Israel: Hamas Accepted a ‘Softened’ Egyptian Cease-Fire Plan, Not Ours 

On Monday, Hamas announced it had accepted an Egyptian-Qatari proposal for a cease-fire to stop the seven-month-long war in Gaza with Israel, hours after Israel ordered around 100,000 Palestinians to start evacuating from Rafah, a southern city, and signaled a long-promised ground invasion there could be forthcoming.

An official in Israel says Hamas approved a “softened” proposal from Egypt that wasn’t acceptable and not approved by Israel, which continued airstrikes on the Hamas terrorist’s Rarah hideouts.

“This would appear to be a ruse intended to make Israel look like the side refusing a deal,” said the Israeli official, speaking on a condition of anonymity.

Channel 12 in Israel quotes officials in Israel saying Israel’s negotiating team has just received a response from Hamas from the mediators.

The report says Israel is now carefully considering the response by Hamas and will issue orderly comments later in the evening.

Israeli officials have already said that “this is not the same proposal” for a deal Egypt and Israel agreed upon ten days ago, which has served as the basis for the indirect negotiations since then.

“All kinds of clauses” have been added, according to the report.

These newly added clauses, along with additional issues, relate to the key questions of how, when, and if the war would end and what type of guarantees are being offered to that end.

The report noted that Hamas had been increasing and toughening its demands recently and demanding the end of the war during the first 40-day phase of the deal instead of the second or third phases.

For its part, Israel has repeatedly rejected ending the war as part of any hostage deal, insisting instead it will resume fighting once the agreement is in place, in conformance with its two war goals — destroying Hamas’s governance and military capacities and returning the hostages.

Earlier, Hamas’s chief, Ismail Haniyeh, issued a brief statement informing Egyptian and Qatari mediators that the group accepted their proposal for a cease-fire. The statement didn’t provide any details of the accord.

There hasn’t been a successful agreement on a Gaza cease-fire since a week-long pause in fighting in November. The announcement of a deal by Hamas came hours after Israel ordered the evacuation of parts of Rafah, a city on the southern edge of Gaza that has been serving as a sanctuary for about half of the 2.3 million residents in Gaza.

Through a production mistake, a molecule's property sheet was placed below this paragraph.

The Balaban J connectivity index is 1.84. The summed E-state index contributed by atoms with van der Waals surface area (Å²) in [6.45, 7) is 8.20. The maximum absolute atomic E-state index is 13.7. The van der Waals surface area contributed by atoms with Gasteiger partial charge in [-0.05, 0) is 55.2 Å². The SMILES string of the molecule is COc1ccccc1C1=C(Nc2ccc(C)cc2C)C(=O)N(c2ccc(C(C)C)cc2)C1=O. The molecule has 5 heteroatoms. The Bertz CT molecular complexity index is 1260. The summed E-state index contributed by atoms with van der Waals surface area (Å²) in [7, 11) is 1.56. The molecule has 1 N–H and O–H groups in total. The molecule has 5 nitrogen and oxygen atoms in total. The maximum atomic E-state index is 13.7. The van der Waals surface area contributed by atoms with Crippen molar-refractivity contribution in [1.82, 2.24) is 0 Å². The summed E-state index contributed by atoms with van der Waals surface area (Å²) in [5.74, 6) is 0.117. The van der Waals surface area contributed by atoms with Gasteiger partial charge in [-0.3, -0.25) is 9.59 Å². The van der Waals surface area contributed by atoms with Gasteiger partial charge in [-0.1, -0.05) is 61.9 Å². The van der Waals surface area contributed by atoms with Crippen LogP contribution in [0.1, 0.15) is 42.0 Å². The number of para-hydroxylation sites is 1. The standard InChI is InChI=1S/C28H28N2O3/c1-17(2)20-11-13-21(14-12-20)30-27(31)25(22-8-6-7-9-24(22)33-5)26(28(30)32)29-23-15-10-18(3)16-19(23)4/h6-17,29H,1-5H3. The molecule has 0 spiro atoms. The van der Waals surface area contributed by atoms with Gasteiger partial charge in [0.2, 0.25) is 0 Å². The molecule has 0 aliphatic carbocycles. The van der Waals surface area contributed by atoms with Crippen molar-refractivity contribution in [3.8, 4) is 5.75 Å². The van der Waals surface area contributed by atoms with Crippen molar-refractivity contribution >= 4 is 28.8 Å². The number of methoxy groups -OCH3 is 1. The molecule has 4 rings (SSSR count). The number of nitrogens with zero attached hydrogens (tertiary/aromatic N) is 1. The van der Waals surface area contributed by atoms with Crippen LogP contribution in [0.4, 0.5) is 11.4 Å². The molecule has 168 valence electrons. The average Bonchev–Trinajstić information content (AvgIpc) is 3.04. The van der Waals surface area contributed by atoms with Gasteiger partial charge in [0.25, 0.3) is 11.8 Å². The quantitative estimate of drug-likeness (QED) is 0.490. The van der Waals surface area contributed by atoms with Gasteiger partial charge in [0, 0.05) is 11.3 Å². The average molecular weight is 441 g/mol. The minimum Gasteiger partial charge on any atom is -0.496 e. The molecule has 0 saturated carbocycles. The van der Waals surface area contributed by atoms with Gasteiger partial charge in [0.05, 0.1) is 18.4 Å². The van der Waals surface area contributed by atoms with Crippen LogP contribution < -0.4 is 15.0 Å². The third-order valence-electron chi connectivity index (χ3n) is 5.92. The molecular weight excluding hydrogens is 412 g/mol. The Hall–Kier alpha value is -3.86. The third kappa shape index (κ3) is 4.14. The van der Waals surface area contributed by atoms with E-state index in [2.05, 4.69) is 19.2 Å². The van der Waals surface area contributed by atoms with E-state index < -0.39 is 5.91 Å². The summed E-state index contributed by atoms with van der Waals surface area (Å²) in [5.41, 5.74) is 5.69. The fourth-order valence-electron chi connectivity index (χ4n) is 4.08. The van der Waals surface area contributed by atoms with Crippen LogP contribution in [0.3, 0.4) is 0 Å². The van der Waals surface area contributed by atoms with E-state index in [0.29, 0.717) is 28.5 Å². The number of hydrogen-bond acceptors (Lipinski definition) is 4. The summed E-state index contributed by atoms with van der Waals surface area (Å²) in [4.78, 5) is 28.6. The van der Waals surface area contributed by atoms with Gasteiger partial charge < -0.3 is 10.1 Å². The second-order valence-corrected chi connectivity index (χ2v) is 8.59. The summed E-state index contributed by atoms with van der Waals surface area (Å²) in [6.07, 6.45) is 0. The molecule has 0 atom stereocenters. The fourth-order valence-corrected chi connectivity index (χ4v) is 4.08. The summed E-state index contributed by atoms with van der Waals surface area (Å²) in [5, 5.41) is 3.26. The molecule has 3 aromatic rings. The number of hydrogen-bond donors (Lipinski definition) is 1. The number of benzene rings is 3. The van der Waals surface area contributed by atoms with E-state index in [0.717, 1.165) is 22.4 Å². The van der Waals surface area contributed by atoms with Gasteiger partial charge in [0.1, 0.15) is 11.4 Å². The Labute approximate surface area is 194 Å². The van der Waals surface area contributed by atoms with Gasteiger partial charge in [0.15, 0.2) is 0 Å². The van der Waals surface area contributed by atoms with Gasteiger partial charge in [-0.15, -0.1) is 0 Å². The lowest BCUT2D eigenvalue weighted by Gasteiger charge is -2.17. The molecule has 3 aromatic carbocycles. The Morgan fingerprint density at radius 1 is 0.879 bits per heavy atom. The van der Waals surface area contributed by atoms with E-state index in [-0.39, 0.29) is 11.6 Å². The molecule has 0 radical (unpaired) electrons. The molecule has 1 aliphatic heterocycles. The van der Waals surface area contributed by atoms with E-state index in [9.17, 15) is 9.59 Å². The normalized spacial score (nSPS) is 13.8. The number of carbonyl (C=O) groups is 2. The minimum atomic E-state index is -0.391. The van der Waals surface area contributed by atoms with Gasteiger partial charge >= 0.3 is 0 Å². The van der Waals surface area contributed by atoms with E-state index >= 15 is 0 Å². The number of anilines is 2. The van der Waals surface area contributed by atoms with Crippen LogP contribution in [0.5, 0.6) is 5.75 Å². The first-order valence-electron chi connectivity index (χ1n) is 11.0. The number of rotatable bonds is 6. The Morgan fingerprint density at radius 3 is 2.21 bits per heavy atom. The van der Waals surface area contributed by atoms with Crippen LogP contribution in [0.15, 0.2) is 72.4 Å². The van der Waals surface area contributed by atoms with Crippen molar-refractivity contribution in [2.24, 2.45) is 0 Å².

Recently, Hamas and Egyptian officials have said the cease-fire would take place in stages during which Hamas would release hostages it is holding in exchange for pullbacks of Israeli troops from Gaza.

It remains unclear whether the deal will meet the critical demand of Hamas of bringing an end to the war with a complete withdrawal of Israeli troops.

In a statement, Hamas said Haniyeh had delivered the news via a phone call with Egypt’s intelligence minister and the prime minister of Qatar. After the statement’s release, Palestinians cheered in the sprawling Rafah tent camps, hoping the deal meant the avoidance of an Israeli attack.

Israel’s allies said Israel shouldn’t attack Rafah

The closest allies of Israel, including the U.S., have frequently said Israel shouldn’t attack Rafah. The imminent operation has raised an alarm globally over the fate of about 1.4 million Palestinians sheltering there.

Aid agencies continue to warn an offensive will worsen the humanitarian catastrophe in Gaza and bring an onslaught of more civilian deaths in an Israeli campaign that, in almost seven months, has devastated the territory and killed 34,000 people.

Monday, President Joe Biden spoke with Israeli Prime Minister Benjamin Netanyahu and repeated U.S. concerns about invading Rafah. President Biden said a cease-fire with Hamas is the most effective way to protect Israeli hostages that are being held in Gaza, said a National Security Council spokesperson speaking anonymously to discuss the call before the release of an official White House statement.

Key mediators Qatar and Hamas said invading Rafah would derail efforts by global mediators to broker a cease-fire. Days prior, Hamas had been discussing a proposal backed by the United States that reportedly raised the possibility of the end of war and withdrawal of IDF troops in exchange for the release of all hostages held by the terrorist group. Officials in Israel have rejected the trade and vow to continue with their campaign until Hamas is destroyed. 

On Monday, Netanyahu said seizing Rafah, which Israel claims is the last critical Hamas stronghold in Gaza, was essential to ensuring terrorists cannot build their military capabilities back up and repeat the October 7 attack on Israel that triggered the months-long war.